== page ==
So recently I discovered that it was standard operating policy for a career missionary with my agency to have a field vehicle. Prior to this I had just assumed that I would buy a 100$ bicycle and do most of my commuting by mass transportation, by bicycle or by walking--just think of the health benefits! That is probably what I will still do, but having a vehicle will help me to travel more freely, give rides to others when I need to, and in case of emergency be able to help others without access to a vehicle.
In setting up a starting budget, we asked around to find out what I could get a quality used car for in Japan--and it wasn't all that more expensive than in the USA. However, there are additional costs. Gasoline is much more expensive in Japan, there's insurance and keeping the car licensed which is significantly more complex (and expensive) than in the USA.
However, as I thought about what kind of car I would like to get, a few things popped into my mind... thus this blog post, what would be a 'suitable field vehicle,' for a missionary in Japan.
|Vanilla flavored car.|
These super-compact cars are the entry model for many Japanese drivers. They are economical, efficient and environmentally friendly. Considering how much narrower many streets are in Japan compared with the USA, they might actually be a good choice for me. However, if you recall how funny the 'Big Man in a Little Coat' scene was in Chris Farley's movie 'Tommy Boy?' Well that could be me in one of these tiny tiny cars. Which reminds me...
|Dragon Ball graphics add to its appeal.|
literally translated to 'reckless tribe.' It describes a distinctively Japanese youth culture that revolves around motorcycle gangs. Part of this culture is about making outrageous modifications to motorcycles--which was relatively inexpensive for young people back in the '70's and '80's. However, as these young people grew up, they began to modify cars also. Some of these cars can be quite gaudy by Western standards, but that is part of their appeal.
Recently I attended the Reaching Japanese for Christ Network Annual Conference in Kirkland WA. The main topic of this year's conference was contextualization of the Gospel for Japanese. I have been thinking a lot about contextualization for the Japanese and in thinking about a suitable field vehicle I couldn't help but wonder if in order to reach Bosozoku with the Gospel, one must become Bosozoku.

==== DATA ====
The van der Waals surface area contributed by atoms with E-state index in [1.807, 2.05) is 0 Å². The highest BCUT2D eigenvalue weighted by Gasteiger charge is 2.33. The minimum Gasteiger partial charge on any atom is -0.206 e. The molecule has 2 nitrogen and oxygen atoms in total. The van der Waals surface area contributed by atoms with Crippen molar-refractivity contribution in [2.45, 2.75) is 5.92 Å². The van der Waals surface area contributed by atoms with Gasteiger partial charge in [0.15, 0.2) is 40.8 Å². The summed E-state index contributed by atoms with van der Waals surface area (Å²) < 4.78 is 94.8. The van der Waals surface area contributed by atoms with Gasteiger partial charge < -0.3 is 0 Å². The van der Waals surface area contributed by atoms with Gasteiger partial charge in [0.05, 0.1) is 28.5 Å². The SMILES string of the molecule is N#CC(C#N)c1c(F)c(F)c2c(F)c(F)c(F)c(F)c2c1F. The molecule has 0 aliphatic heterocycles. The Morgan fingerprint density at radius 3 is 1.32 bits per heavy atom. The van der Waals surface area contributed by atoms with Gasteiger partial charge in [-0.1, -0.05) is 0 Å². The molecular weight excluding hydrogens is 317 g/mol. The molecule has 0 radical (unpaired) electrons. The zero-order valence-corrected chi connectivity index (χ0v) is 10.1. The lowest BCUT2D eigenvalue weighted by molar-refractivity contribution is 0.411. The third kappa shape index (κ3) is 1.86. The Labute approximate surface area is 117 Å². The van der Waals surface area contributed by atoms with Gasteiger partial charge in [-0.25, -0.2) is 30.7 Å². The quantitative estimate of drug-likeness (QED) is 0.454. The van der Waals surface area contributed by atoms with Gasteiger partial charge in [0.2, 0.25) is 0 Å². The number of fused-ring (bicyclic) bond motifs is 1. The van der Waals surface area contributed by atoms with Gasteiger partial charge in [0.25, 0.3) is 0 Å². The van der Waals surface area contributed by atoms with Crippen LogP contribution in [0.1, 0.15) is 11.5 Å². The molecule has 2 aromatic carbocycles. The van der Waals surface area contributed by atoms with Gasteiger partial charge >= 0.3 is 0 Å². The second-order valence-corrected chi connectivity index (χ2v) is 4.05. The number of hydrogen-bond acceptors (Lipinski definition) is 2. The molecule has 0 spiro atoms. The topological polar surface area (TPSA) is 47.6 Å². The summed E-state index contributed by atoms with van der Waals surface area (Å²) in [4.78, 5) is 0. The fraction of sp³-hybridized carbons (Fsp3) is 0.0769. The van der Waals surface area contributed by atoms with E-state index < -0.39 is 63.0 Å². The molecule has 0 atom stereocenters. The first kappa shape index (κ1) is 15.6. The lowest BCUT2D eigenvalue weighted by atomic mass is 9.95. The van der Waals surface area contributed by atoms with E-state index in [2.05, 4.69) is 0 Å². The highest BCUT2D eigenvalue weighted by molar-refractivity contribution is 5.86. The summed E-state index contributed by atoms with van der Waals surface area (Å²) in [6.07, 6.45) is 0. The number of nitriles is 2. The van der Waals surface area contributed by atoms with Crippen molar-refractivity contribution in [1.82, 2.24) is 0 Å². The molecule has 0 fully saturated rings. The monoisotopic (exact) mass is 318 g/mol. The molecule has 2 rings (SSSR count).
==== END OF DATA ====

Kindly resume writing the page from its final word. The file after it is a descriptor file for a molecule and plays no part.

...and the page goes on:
|The decals add to the mystique.|
subculture really began to take off in the 1990's and has become something of a worldwide phenomenon. One of the most significant ambassadors for drifting was the Japanese manga and anime 'Initial D
.' The story, which started as a bit of a parody of itself is about a young man who drives a Toyota AE86 into the mountains every night to delivery Tofu for his father's business--as a result he becomes an expert at drifting, and ends up racing his stock road car against much more iconic Japanese sports cars. Because drifting is more about technique than speed, he overcomes great obstacles to beat much better cars with his humble Tofu delivery vehicle. There is only one car worth considering if one is going to embrace the drifting culture in Japan.
|Don't mess with Texas!... in Tokyo.|
Not all Western missionaries are known for their sensitivity to local cultures. In fact, more often than not the Western missionary is caricatured as someone out of touch with the locals (this unfortunate stereotype has its basis in reality) and lives lavishly compared with those around them.
If you can't beat them, then why not join them. Believe it or not, you can buy an H2 Hummer in Japan--this would be absolutely one of the worst vehicles to drive in Japan because of the narrow roads. But just imagine all of the Japanese that would look on with envy at the totally awesome display of American superiority
(oh wait, did the Chinese try to buy the Hummer brand?).
At the beginning of this post, I said this would be an article about cars--but many Japanese in cities get around by bicycle.
There is a style of bicycle with is ubiquitous in Japan, and that is the humble Mamachari, or Mother's Chariot. Don't let the name fool you, these are unisex utility bicycles. You'll see everyone riding Mamacharis: college students, office workers, and even mothers. Newer models can even come with electric assist built in (these can cost as much as a moped/motorcycle).
I said that they were unisex, but some of them don't give that impression--especially if they are covered with child's seats. However, that only means one has to be that much more assured of their masculinity to ride one of these bad boys (girls?).
I did 95% of my travel in Tokyo by bicycle. If the trip was 30 minutes or less it took about the same time whether by car or bike. Even though the streets are narrow and crowded you feel fairly safe as drivers are generally pretty cautious. Happy trails brother!
Thanks Tim! I also enjoyed bicycling in Tokyo the last time I lived there (back in 2008). In fact, it was my first time to ride a bicycle in my adult life, and re-engaged my love for that mode of transportation. I still plan on getting a bicycle ASAP when I arrive.
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